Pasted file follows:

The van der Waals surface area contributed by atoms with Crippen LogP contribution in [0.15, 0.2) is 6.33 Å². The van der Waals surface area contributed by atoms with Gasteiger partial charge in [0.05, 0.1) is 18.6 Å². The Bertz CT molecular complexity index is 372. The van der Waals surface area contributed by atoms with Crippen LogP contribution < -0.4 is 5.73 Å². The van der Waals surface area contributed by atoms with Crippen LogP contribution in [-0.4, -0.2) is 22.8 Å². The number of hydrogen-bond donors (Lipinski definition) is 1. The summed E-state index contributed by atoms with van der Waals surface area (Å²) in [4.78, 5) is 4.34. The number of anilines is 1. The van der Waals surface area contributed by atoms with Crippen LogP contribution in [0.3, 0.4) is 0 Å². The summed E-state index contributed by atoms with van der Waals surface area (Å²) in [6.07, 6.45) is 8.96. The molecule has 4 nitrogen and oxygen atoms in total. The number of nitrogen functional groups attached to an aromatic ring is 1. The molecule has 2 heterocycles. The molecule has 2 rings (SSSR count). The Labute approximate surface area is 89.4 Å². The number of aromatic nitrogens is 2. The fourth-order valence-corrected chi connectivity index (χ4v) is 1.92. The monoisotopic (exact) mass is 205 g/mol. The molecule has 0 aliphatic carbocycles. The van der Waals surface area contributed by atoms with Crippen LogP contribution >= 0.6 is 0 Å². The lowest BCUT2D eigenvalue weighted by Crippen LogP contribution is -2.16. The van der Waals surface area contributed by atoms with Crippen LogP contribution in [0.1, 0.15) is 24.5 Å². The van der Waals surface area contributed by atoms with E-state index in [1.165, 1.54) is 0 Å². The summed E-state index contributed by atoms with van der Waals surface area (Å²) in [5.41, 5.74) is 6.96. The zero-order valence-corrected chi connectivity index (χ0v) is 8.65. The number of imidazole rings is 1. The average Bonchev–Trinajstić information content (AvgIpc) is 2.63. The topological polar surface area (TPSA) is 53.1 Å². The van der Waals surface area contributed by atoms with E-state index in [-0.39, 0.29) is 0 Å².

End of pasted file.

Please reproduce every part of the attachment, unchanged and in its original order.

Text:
The van der Waals surface area contributed by atoms with Crippen LogP contribution in [0.15, 0.2) is 6.33 Å². The van der Waals surface area contributed by atoms with Gasteiger partial charge in [0.05, 0.1) is 18.6 Å². The Bertz CT molecular complexity index is 372. The van der Waals surface area contributed by atoms with Crippen LogP contribution < -0.4 is 5.73 Å². The van der Waals surface area contributed by atoms with Crippen LogP contribution in [-0.4, -0.2) is 22.8 Å². The number of hydrogen-bond donors (Lipinski definition) is 1. The summed E-state index contributed by atoms with van der Waals surface area (Å²) in [4.78, 5) is 4.34. The number of anilines is 1. The van der Waals surface area contributed by atoms with Crippen LogP contribution in [0.3, 0.4) is 0 Å². The summed E-state index contributed by atoms with van der Waals surface area (Å²) in [6.07, 6.45) is 8.96. The molecule has 4 nitrogen and oxygen atoms in total. The number of nitrogen functional groups attached to an aromatic ring is 1. The molecule has 2 heterocycles. The molecule has 2 rings (SSSR count). The Labute approximate surface area is 89.4 Å². The number of aromatic nitrogens is 2. The fourth-order valence-corrected chi connectivity index (χ4v) is 1.92. The monoisotopic (exact) mass is 205 g/mol. The molecule has 0 aliphatic carbocycles. The van der Waals surface area contributed by atoms with Crippen LogP contribution >= 0.6 is 0 Å². The lowest BCUT2D eigenvalue weighted by Crippen LogP contribution is -2.16. The van der Waals surface area contributed by atoms with Crippen LogP contribution in [0.1, 0.15) is 24.5 Å². The van der Waals surface area contributed by atoms with E-state index in [1.165, 1.54) is 0 Å². The summed E-state index contributed by atoms with van der Waals surface area (Å²) in [5.41, 5.74) is 6.96. The zero-order valence-corrected chi connectivity index (χ0v) is 8.65. The number of imidazole rings is 1. The average Bonchev–Trinajstić information content (AvgIpc) is 2.63. The topological polar surface area (TPSA) is 53.1 Å². The van der Waals surface area contributed by atoms with E-state index in [-0.39, 0.29) is 0 Å².